Jack Anderson 'amused, touched' by Distinguished Service Award
the USU department of journalism and communication
Students, faculty and friends of Utah State University's department of journalism and communication were able to enjoy more than London broil and chocolate cake during an awards banquet Friday at the Wyndham Hotel in Salt Lake City -- they were treated to an entertaining and arousing monologue by Pulitzer Prize-winner Jack Anderson.
"You may detect some shaking," Anderson said after receiving the inaugural Distinguished Service to Journalism Award from department head Ted Pease. "You may also get some drooling and some tearing even though I'm not crying.
"The doctor tells me this is Parkinson's -- I suspect it is 52 years in Washington."
Friday's appearance in Salt Lake City was the second time Anderson had addressed students and faculty of USU's journalism and communication department this year. Anderson also spoke in September as part of the department's Media & Society Lecture Series.
Anderson, joined by dignitaries such as U.S. Sen. Bob Bennett and KSL-TV's Shelley Osterloh, received the award for his 52 years of investigative journalism in Washington, D.C.
"No one has exposed more political corruption than Jack Anderson," narrator and journalism historian Michael S. Sweeney explained during More Than a Watchdog ... a Bulldog -- a seven-minute video profile of Anderson's accomplishments.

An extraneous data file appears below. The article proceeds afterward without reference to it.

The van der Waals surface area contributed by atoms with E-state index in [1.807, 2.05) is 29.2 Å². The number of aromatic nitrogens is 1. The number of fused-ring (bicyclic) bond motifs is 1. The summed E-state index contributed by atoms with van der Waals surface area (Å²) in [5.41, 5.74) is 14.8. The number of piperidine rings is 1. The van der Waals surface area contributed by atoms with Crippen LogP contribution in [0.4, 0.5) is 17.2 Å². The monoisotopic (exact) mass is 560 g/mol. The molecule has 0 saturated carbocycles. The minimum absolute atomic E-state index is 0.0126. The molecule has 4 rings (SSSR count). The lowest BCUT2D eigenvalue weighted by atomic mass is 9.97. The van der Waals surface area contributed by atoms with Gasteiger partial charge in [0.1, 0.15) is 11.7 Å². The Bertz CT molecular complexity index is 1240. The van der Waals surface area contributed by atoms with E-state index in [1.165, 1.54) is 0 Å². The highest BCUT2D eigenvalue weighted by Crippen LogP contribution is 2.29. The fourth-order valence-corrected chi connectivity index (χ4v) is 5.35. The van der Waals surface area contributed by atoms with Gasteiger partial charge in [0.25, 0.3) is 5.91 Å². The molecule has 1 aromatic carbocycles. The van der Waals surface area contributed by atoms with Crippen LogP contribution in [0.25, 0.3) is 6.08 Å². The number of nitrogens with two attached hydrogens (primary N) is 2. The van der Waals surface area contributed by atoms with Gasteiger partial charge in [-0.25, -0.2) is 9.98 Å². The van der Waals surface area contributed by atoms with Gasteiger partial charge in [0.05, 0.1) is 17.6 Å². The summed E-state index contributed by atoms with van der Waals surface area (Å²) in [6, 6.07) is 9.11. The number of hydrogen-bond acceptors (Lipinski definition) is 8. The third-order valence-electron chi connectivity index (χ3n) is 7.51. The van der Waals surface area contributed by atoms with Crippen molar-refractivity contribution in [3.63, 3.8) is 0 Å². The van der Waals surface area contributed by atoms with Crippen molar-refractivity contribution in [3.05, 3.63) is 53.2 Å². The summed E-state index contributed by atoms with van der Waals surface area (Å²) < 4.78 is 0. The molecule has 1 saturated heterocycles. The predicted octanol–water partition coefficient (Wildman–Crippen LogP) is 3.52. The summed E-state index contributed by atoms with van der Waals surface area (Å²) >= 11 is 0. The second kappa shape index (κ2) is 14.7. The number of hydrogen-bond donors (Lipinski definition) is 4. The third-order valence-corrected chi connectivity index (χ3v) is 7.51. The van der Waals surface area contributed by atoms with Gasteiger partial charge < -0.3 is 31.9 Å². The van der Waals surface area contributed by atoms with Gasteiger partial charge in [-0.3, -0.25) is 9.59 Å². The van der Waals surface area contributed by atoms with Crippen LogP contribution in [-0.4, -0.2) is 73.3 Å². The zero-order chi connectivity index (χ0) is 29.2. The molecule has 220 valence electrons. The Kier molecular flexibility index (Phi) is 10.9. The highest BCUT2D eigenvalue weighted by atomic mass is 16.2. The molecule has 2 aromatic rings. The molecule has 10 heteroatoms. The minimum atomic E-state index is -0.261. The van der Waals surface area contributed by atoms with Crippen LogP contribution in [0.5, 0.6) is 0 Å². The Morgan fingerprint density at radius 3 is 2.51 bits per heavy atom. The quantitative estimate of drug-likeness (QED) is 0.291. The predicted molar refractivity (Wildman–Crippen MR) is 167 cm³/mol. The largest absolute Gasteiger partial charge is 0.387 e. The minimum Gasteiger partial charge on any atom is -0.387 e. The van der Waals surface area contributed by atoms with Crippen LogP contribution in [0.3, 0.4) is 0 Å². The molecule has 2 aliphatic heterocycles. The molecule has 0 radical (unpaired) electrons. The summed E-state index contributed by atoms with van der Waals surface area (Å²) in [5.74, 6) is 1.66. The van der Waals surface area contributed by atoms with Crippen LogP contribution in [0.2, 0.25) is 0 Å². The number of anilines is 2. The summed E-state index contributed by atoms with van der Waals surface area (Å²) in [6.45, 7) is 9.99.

Pease, who appeared in an interview during the profile said, "His role in journalism is quite extraordinary."
After the profile, Salt Lake Tribune Editor Jay Shelledy paid tribute to Anderson from the podium.
"He always did it first," said Shelledy, referring to Anderson's ability to report on Washington, D.C., events and affairs. "More often than not, he did it alone.
"He was hounded. But he kept doing it and surprise, surprise, his sources kept multiplying. How can you not look up to a cheapskate when he tells people to shove it?"
But his ability to report isn't the only thing that has made Anderson great in the eyes of many. Anderson's son Kevin says he should also be recognized for his charity.
Kevin said that after his father's reporting led to the arrest of some involved in the Watergate scandal, he then provided financial support for their families.
"I'm very proud of him," Kevin said. "Very proud of him. He's always been my hero."
Anderson said he had mixed feelings about the tribute paid him.
"I was both amused and touched by the many things that were said," Anderson said. "I appreciate hearing from my son. That was as fine a tribute as you can get when you get it from your own son."
Other award recipients included faculty members Brenda Cooper and Sweeney, who were honored as the department's teacher and researcher of the year, respectively. Penny Byrne was given the Outstanding Service Award.
Recipients of the Outstanding Student Awards included Nicole McLean, Tara Sorensen Bone, Ann Bluemlein and Dan Chase. McLean was honored as the outstanding senior in broadcast journalism and the outstanding senior overall, whereas Bone and Chase were honored as the outstanding seniors in public relations and print journalism. Bluemlein was the first recipient of the department's Outstanding Graduate Student Award.